These thoughts on the conference are the authors alone, and he will be happy to discuss anything commented upon.

Leigh Bolton


NordStream 2 as EU Gas Supply or Weapon of War? – Europe

We recently came across a challenging and very interesting lecture by Prof. Alan Riley on the proposed NordStream 2 gas pipeline for further supply of natural gas from Russia to the EU, during which he presents salient arguments on the difficulties to bring Nord Stream 2 within the stated EU Energy Union policy to ensure supply and route diversity. Prof. Riley looks expressly at the EU policy and broader legal issues concerning this project and, as a non-lawyer myself, presents the issues in a clear and convincing manner.

We would direct all interested parties to view the video of this event for themselves at  https://www.youtube.com/watch?v=4BZbDScG4sU


Media links Holmwood Consulting Limited to new LNG Consulting and Training JV venture – India

Somewhat to our amazement, it has been reported in a 25 January 2016 online article (http://corporateethos.in/featured/petronet-to-float-lng-consultancy-jv-scouts-for-partners/) that India’s Petronet is scouting JV partners for its new LNG consulting and training venture and may consider Holmwood Consulting.

“Public sector Petronet LNG, (Petronet) the prime mover in the India’s natural gas space, is planning to enter the LNG (liquefied natural gas) consultancy and training business, a nascent but promising commercial proposition in the region. At least four UK-based global oil and LNG consultancy and training majors are on the Petronet’s radar as plausible suitors for the proposed joint venture. Currently, this business (LNG consultancy and training) is dominated by the UK-based multi-location multinationals.  The company has not yet opened any talks with any of the potential suitors, but a few are in the radar.  Industry sources said those companies in Petronet radar for its LNG consultancy and training JV may be the UK-based FGE, Holmwood Consulting Ltd, the Cleveland-based LNG Consultancy Ltd and MJMEnergy Ltd.  All the four currently dominate the LNG consultancy and training space and are likely suitors for Petronet’s new JV”


KAPSARC – Saudi Arabia

Our Principal, Leigh Bolton, was recently invited to visit the impressive King Abdullah Petroleum Studies and Research Centre (KAPSARC) in Riyadh, Saudi Arabia from 23 to 26 November 2015.  This relatively new facility for energy research and knowledge is still growing but boasts a number of award winning architectural buildings.






Perhaps, more impressive is their movement to become a world leading independent energy research centre with some 18 nationalities already represented on compound. Holmwood Consulting delivered a very well received 3-day Natural Gas Industry capability building workshop for 15 KAPSARC staff during this period.



Perspectives on LNG Global Congress Americas 2015 – HoustonHouston

The programme had been extremely well designed to put context to, and challenge some of the media myths around, the future LNG export from North America – much has been printed over recent times about a “flood” of US LNG exports and the supposed market destinations of such exports. There were a number of buyer market sessions with representatives from Japan, Korea and South East Asia in terms of demand centres (with discussion of China also) and from Europe, discussion of the developing Latin American and Caribbean markets, as well as updates from several of the LNG export projects from the USA and Canada.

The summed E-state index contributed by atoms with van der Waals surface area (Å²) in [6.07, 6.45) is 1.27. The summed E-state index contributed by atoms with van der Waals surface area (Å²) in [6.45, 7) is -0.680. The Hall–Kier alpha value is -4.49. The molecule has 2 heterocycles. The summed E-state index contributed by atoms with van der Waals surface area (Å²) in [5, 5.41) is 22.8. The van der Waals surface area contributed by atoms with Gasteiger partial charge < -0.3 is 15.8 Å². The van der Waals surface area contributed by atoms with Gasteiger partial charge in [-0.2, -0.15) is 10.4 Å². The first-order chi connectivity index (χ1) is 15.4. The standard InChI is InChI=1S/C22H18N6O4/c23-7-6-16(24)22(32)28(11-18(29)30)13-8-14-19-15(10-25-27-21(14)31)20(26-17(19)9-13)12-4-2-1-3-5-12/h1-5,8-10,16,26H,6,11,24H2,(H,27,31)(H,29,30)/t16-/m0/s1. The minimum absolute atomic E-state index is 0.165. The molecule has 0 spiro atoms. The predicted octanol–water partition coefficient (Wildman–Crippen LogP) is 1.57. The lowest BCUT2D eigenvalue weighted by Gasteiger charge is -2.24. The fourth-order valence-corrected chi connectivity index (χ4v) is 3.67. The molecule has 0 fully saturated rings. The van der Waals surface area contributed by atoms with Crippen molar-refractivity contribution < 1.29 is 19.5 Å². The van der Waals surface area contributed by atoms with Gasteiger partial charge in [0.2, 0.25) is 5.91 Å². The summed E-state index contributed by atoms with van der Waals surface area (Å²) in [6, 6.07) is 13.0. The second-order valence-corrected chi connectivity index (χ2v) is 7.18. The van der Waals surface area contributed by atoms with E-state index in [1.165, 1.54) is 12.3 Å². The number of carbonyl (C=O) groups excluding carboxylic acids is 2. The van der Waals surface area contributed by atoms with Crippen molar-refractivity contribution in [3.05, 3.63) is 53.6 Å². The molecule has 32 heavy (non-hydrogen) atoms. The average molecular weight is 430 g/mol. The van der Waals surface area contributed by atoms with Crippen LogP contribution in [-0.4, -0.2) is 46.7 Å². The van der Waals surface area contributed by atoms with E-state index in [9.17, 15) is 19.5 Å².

So what were my top take-aways from this as I had the privilege last week to Chair this inaugural Americas conference as part of the series which has been held successfully in Europe and Asia (which I also Chair) over a number of years and perhaps this gives me a unique position to comment.

Firstly, I have to say that it was reasonably well attended with a good mix of delegates across geography and parts of the LNG supply chain. It was primarily very interesting to observe the intense interest and questioning of the buyers position in terms of actual future volume and pricing requirements. It was also very clear that in some cases this was a bit of an eye opener for American export orientated delegates. The US and Canadian project updates also seemed to me to be a bit more realistic than I had heard last year – pragmatism had dawned and the so-called “flood” was now being seen as more of a steady (but no less important) trickle. The effect (and non-effects) of the low oil price and Henry Hub gas pricing and “security of supply” versus FOB contracting were also seen as a hot discussion topic with some interesting results. Latin America and Caribbean were discussed and seen as an interesting but more complex market than many had assumed. The conference networking was both relaxed and intense which is always a very good sign. Another feature for me was the active interest by all in the Small-scale LNG Summit which majored on LNG as a ship fuel and what was useful experience from Europe, and what was not – clearly an area to watch in the Americas market

As a first “out of the box” for the conference series in the Americas it was without doubt a huge success from delegate comments and I would just note anecdotally one from a US company attendee – “the most useful and best LNG conference I’ve been to for many years!” Well done to IBC Energy for putting on this event and, of course, for inviting me to Chair it – looking forward to 2016 conference already.